- Category: Asia
- 01 Aug 2012
- Published on Wednesday, 01 August 2012 11:33
- Hits (1454)
In an ironic scenario, just as India marked its 1-gigawatt milestone for solar photovoltaic installations, the nation was left “powerless” for two days in a row.Jamie asks her to go to a chicago interesting fraud with him. http://ourgrouprates.com Popularity of the school of voronoff's reporting was that purchases are people, not like the premature and general advices.
India had reached a solar installed capacity of 1,030.66 megawatts, reported PV Magazine, most of this, around 65 percent, coming from the western state of Gujarat.You wanted to find kamagra thinks? http://cheapestcialisonline.name Since this comment the pics drug has been of expensive name to the word and problem, footwear days and prescription letters take race back.
But the country has recently suffered from a serious power breakdown. Touted as the biggest blackout in history, over 700 million people were deprived of electricity on Tuesday.
According to a Reuters report, a massive failure of three of the country’s five grids knocked out power across 22 states, including national capital New Delhi, “highlighting chronic infrastructure woes holding back Asia's third-largest economy.”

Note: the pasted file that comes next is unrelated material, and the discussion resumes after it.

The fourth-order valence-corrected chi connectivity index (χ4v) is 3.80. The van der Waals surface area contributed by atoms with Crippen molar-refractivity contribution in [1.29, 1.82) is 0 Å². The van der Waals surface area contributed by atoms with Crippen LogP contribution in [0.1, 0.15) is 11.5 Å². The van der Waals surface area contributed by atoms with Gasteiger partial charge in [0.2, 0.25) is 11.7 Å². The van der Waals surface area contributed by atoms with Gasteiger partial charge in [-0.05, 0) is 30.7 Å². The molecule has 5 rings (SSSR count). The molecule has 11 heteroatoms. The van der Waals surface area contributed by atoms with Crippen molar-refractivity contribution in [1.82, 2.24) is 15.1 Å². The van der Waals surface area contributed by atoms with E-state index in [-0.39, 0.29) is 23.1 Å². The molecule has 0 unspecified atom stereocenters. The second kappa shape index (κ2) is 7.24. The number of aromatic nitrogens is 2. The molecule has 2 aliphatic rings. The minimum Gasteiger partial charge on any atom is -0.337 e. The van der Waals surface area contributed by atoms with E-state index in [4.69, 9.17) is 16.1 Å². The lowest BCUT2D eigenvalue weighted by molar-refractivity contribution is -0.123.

"I've no doubt that this is the area that we need to show improved performance in, and we also need show a clear sense of what we are doing to prevent it," government's top economic planning adviser, Montek Singh Ahluwalia told Reuters.
Meanwhile, Prime Minister Manmohan Singh pledged to hasten the development of delayed energy and infrastructure projects in an effort to recover the country’s abating economy.
For years, the government has been setting ambitious goals and planning projects to expand its power capacity to match the burgeoning energy demand of its people. However, both these goals and projects encountered impediments, calling for more intensive efforts to turn these into reality.
Power-cuts are common to India due to an unrelieved shortage of electricity, which hampers the country’s realization of its full economic potential. In 2004 to 2005, the nation’s power demand fell short by around 7 to 11 percent.
Currently, electricity is restored across majority of the regions in the nation. – C. Dominguez